Death of a Tradesman at the Cube

October 28, 2013


The conversation started by Shaun Dunne and Talking Shop Ensemble last year, about the effect the recession is having on the everyday people of Ireland, is continued in Death of the Tradesman. This time the focus is on the families left behind, specifically the parents, whose empty nests and empty wallets are filled with regret and resentment. Showing us the pride that comes before the fall, Dunne pecks away at the marital unit with extraordinary frankness, yet extraordinary compassion, holding both parents accountable for their actions and behaviour but also laying bare the mental wear and tear that came with losing their position.

Inspired by a letter sent to his father by the social welfare and influenced by Arthur Miller’s homage to the American Dream, it’s built around a crushing refrain – “You’d want to go down to the labour”. Speaking directly to the audience as the titular tradesman and conversing with an excellent Lauren Larkin’s soured wife Linda, Dunne peals poetry and profanity from the Dublin vernacular and has a subtle but wrenching touch when it comes to character. The stinging undercurrent to tender moments. The sanctification of Bill Cullen in Linda’s eyes. The fine differentiation between a couple of beers and a couple more. He finds the motivation behind an action and reels it out slowly, inconspicuously so that an actor of intelligence, which Dunne has and Larkin radiates, will pick up on it and use it to make the characters live.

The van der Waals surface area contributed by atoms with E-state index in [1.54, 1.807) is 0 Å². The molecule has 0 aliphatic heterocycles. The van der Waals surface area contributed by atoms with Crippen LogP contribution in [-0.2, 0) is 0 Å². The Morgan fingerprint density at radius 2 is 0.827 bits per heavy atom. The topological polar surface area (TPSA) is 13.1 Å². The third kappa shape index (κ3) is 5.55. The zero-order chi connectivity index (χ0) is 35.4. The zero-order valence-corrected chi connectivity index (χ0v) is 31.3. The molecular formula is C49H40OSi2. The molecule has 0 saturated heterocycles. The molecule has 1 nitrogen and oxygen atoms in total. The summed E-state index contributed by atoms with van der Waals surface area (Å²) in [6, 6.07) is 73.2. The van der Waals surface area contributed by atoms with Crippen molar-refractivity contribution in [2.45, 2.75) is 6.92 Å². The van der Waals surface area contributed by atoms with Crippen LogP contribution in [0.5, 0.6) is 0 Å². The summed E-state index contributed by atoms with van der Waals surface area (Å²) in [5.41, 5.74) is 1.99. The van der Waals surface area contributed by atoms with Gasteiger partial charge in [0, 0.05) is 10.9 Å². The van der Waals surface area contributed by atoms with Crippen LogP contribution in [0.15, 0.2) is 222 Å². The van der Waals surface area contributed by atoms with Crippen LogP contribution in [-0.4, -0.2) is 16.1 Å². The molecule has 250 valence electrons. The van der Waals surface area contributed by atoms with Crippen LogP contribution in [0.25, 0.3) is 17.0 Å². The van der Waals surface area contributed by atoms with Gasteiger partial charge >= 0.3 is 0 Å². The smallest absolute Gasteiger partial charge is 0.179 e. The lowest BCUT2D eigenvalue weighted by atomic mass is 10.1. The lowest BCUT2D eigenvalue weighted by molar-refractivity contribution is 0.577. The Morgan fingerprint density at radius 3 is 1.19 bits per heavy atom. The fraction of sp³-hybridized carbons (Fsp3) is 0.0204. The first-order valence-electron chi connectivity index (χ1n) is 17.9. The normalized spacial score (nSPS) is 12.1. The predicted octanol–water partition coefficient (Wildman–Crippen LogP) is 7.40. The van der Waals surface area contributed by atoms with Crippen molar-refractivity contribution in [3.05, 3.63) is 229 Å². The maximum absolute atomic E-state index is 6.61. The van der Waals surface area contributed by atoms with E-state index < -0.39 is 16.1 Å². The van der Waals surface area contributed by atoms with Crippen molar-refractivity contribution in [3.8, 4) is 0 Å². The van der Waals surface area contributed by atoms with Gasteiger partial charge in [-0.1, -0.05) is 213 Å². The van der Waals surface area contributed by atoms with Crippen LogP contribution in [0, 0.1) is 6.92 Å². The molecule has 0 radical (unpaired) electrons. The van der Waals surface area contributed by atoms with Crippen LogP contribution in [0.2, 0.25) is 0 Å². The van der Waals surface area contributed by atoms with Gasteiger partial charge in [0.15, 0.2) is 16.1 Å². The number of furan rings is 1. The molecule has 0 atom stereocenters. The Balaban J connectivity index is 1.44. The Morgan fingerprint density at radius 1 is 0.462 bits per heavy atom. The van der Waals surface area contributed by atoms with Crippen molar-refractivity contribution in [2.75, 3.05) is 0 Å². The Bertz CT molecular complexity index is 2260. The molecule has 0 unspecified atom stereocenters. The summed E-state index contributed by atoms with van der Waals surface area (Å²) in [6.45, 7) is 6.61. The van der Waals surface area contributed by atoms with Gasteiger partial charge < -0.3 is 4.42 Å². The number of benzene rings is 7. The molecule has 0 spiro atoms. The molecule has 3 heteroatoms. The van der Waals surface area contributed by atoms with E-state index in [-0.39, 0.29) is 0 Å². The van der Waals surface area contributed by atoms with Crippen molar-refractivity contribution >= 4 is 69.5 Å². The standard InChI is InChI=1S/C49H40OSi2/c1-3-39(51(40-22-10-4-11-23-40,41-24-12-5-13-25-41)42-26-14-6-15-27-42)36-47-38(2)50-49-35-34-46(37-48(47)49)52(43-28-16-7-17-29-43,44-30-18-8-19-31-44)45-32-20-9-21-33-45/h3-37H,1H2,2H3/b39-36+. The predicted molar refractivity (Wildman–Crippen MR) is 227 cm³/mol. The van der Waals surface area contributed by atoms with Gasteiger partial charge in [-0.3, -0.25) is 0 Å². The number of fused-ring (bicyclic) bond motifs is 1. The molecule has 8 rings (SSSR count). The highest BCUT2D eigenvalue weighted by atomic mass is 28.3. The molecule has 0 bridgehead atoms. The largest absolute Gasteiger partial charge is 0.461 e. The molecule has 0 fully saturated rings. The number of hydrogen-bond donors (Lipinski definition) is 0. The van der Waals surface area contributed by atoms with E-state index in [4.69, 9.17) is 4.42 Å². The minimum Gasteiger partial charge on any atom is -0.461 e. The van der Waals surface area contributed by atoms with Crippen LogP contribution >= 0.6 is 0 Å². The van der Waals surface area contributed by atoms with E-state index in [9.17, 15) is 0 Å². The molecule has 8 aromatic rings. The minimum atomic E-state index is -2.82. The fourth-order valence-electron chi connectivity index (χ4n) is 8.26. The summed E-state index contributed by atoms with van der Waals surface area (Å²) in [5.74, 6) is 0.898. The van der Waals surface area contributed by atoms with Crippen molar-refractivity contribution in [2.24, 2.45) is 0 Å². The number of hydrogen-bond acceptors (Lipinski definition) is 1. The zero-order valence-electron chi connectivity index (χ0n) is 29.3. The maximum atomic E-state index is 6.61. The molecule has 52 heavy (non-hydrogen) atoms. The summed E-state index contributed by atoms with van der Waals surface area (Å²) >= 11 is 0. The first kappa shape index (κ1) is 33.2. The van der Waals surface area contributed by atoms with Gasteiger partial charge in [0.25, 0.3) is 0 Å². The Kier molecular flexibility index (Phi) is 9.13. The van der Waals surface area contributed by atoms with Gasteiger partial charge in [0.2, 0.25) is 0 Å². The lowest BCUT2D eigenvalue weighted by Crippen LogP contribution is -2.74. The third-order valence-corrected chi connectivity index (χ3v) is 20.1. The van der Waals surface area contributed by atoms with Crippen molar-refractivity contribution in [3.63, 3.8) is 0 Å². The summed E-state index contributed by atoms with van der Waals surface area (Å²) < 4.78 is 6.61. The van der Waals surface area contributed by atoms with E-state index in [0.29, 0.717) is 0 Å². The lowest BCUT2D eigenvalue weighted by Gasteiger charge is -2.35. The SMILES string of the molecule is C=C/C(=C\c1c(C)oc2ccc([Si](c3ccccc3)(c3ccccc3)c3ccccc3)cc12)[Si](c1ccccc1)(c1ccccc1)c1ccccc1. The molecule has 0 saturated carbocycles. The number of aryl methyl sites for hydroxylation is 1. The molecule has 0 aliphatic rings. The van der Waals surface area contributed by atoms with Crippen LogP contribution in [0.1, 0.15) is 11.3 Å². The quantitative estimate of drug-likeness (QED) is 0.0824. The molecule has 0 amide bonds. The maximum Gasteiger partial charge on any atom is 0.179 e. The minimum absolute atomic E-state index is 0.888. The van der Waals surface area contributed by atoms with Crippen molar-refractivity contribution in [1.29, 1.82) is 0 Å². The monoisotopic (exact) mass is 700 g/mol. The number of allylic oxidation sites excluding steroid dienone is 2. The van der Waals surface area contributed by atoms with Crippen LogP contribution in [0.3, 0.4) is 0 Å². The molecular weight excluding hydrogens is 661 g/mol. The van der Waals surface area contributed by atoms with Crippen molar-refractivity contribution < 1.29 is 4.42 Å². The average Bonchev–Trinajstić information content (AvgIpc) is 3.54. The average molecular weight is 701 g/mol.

It’s too long. And there was a problem with the pace, with the characters speaking too fast for us to fully appreciate the depth Dunne has provided them with. There was also something lost in having actors of such youth playing the middle aged characters. While Dunne possesses an endearing sincerity and Larkin has a presence and honesty few young actresses can match, this script doesn’t just speak to that age group. They are brilliant portrayals of another generation and deserve the emotional and professional maturity an actor from it could bring.

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